By default someValue will be at offset 0, and someOtherValue will be at offset 4.  Yes, that 'wastes'  3 bytes for each MisAligned struct, but that often isn't a big deal.  If you mess with the packing size, like set it down to 1, someOtherValue will be at offset 1.  This means that someOtherValue will always be at an odd offset and thus always cause an alignment fault!

So the rule is don't mess with how the compiler lays out fields in a struct.  If you need to pack more data into less space, re-arrange the data so the compiler doesn't have to waste space on padding.  The easiest way to do this is to always organize your fields according to size: largest to smallest.  For C++ this applies to classes and structs.  For managed code (C# and VB) this really only applies to structs.  The reason is that classes default to LayoutKind.Auto which means that the runtime is free to reorder the fields within the type.  The runtime currently orders fields to get minimal padding.

What if I have to have unaligned data?

Well, needless to say there are situations where data is going to be unaligned.  The most common case is reading stuff off of disk or networks where data has been tightly packed.  For C++ you simply need to declare pointers using the UNALIGNED macro (like int UNALIGNED * pui).  Then when the compiler generates code to dereference this pointer it will generate code to do the right thing and not cause an alignment fault even if the address is not properly aligned.

At this point one might ask why aren't all pointers marked as UNALIGNED?  The short answer is that it's slower.  Some CPUs help by having unaligned variants of all load and store instructions.  These variants are generally slower than their aligned counter parts but not too bad (if you want to find out how bad find a PocketPC and run some tests, but remember this is entirely CPU dependent).  Other CPUs force the compiler to just generate a byte-by-byte load or store and possibly waste several registers in the process (sort of like a memcpy from a register to memory).  This I think is the slowest, but again it is entirely architecture dependent.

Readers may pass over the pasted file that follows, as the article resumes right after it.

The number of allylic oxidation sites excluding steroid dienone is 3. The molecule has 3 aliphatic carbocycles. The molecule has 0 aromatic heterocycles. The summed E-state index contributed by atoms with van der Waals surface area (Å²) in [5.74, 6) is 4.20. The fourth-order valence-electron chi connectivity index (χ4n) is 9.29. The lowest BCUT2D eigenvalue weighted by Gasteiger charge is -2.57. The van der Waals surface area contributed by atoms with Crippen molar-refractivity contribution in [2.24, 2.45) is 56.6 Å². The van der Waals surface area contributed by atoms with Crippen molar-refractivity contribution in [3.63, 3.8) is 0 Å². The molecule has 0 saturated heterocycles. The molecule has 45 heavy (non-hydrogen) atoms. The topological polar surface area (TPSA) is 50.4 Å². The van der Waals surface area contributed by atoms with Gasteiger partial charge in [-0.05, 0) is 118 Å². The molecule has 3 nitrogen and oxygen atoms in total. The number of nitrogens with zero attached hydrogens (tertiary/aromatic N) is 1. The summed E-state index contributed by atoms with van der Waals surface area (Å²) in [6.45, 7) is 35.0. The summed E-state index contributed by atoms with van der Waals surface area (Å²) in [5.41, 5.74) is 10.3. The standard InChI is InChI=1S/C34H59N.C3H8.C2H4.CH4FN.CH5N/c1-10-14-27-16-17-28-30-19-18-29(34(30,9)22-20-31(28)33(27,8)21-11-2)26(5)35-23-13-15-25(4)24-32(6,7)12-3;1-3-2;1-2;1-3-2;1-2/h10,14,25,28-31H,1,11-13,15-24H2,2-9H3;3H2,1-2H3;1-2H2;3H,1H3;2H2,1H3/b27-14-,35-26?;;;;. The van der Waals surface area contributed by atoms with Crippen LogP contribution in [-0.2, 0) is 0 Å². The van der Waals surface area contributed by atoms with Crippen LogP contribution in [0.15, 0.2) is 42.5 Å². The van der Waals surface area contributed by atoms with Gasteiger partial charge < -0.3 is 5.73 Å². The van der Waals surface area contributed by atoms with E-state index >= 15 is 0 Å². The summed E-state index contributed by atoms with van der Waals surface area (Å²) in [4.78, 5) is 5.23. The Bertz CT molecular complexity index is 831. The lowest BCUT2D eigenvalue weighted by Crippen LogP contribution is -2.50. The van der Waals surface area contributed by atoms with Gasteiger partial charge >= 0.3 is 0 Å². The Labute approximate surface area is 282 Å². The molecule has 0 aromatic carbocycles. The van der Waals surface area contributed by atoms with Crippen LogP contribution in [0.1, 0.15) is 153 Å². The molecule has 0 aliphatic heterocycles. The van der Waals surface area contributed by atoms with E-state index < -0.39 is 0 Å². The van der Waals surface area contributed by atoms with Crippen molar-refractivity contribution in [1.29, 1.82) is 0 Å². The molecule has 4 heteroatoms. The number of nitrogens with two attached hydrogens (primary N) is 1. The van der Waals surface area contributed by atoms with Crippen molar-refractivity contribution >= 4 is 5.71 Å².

It is a macro so that your code is more portable.  On alignment sensitive architectures, it is defined to be __unaligned, otherwise it is just ignored.

MSIL took a different approach.  Instead of decorating a pointer, it modifies the actual load or store opcodes with an unaligned opcode prefix.  This prefix instructs the JIT/runtime to generate the proper code just like the native compiler does for the UNALIGNED macro.  Unfortunately the C# language designers chose not to complicate the C# language in any way to expose this.  So if you want to load or store unaligned data in C# you'll have to use something else (there was talk about adding helper routines to mscorlib.dll to do the unaligned load or store), or manually do the byte-by-byte load or store.

Here's a good random link with more docs on the subject.

Hope you enjoyed the reading, and possibly learned a few things.


Comments (6)

  1. RichB says:

    StructLayoutAttribute also takes a Pack parameter so you can say something like:

    [StructLayout(LayoutKind.Sequential, CharSet=CharSet.Unicode, Pack=1)]

    which is useful for dealing with those stupid Windows Explorer byte packing rules!

  2. Grant says:

    Good point! But beware that using the Pack parameter can cause unaligned members just like when using #pragma pack in C++.

  3. I got an email the other day from someone (who will remain nameless) complaining about the fact that…

  4. Wolfgang Thaller says:

    "For C++ you simply need to declare pointers using the UNALIGNED macro (like int UNALIGNED * pui)."

    Which C++ compilers actually support this nonstandard extension to C++?

  5. The UNALIGNED macro is conditionally defined in the standard headers to either nothing or the non-standard __unaligned keyword. All Microsoft C/C++ compilers that target alignment sensitive processors (ARM, IA64, etc.) support this keyword. The __unaligned keyword is not recognized by the x86 compiler, hence if you’re trying to write portable code (across processors that is) you should use the macro instead of the keyword.